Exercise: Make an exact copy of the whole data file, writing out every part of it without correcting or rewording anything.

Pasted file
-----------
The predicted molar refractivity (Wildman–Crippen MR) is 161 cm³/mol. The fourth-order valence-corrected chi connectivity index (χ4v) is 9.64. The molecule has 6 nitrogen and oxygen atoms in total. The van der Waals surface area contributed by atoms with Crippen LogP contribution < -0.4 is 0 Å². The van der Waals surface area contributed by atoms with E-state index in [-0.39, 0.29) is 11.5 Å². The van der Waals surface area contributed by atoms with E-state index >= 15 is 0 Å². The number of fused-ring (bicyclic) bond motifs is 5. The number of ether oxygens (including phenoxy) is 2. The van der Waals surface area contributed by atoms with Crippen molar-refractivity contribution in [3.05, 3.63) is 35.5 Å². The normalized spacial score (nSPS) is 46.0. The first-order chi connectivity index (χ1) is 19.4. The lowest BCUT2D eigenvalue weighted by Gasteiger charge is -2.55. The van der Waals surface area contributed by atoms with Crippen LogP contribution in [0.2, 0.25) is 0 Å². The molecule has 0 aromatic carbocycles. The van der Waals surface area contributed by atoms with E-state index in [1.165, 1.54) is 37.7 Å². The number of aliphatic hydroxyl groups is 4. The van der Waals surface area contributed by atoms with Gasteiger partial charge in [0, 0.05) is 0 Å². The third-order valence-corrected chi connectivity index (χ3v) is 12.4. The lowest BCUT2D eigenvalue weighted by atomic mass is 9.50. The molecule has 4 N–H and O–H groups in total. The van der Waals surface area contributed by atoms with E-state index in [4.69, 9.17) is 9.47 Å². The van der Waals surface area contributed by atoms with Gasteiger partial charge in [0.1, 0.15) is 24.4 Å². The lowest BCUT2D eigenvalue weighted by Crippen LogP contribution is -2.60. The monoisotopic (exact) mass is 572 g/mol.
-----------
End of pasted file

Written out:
The predicted molar refractivity (Wildman–Crippen MR) is 161 cm³/mol. The fourth-order valence-corrected chi connectivity index (χ4v) is 9.64. The molecule has 6 nitrogen and oxygen atoms in total. The van der Waals surface area contributed by atoms with Crippen LogP contribution < -0.4 is 0 Å². The van der Waals surface area contributed by atoms with E-state index in [-0.39, 0.29) is 11.5 Å². The van der Waals surface area contributed by atoms with E-state index >= 15 is 0 Å². The number of fused-ring (bicyclic) bond motifs is 5. The number of ether oxygens (including phenoxy) is 2. The van der Waals surface area contributed by atoms with Crippen molar-refractivity contribution in [3.05, 3.63) is 35.5 Å². The normalized spacial score (nSPS) is 46.0. The first-order chi connectivity index (χ1) is 19.4. The lowest BCUT2D eigenvalue weighted by Gasteiger charge is -2.55. The van der Waals surface area contributed by atoms with Crippen LogP contribution in [0.2, 0.25) is 0 Å². The molecule has 0 aromatic carbocycles. The van der Waals surface area contributed by atoms with E-state index in [1.165, 1.54) is 37.7 Å². The number of aliphatic hydroxyl groups is 4. The van der Waals surface area contributed by atoms with Gasteiger partial charge in [0, 0.05) is 0 Å². The third-order valence-corrected chi connectivity index (χ3v) is 12.4. The lowest BCUT2D eigenvalue weighted by atomic mass is 9.50. The molecule has 4 N–H and O–H groups in total. The van der Waals surface area contributed by atoms with E-state index in [4.69, 9.17) is 9.47 Å². The van der Waals surface area contributed by atoms with Gasteiger partial charge in [0.1, 0.15) is 24.4 Å². The lowest BCUT2D eigenvalue weighted by Crippen LogP contribution is -2.60. The monoisotopic (exact) mass is 572 g/mol.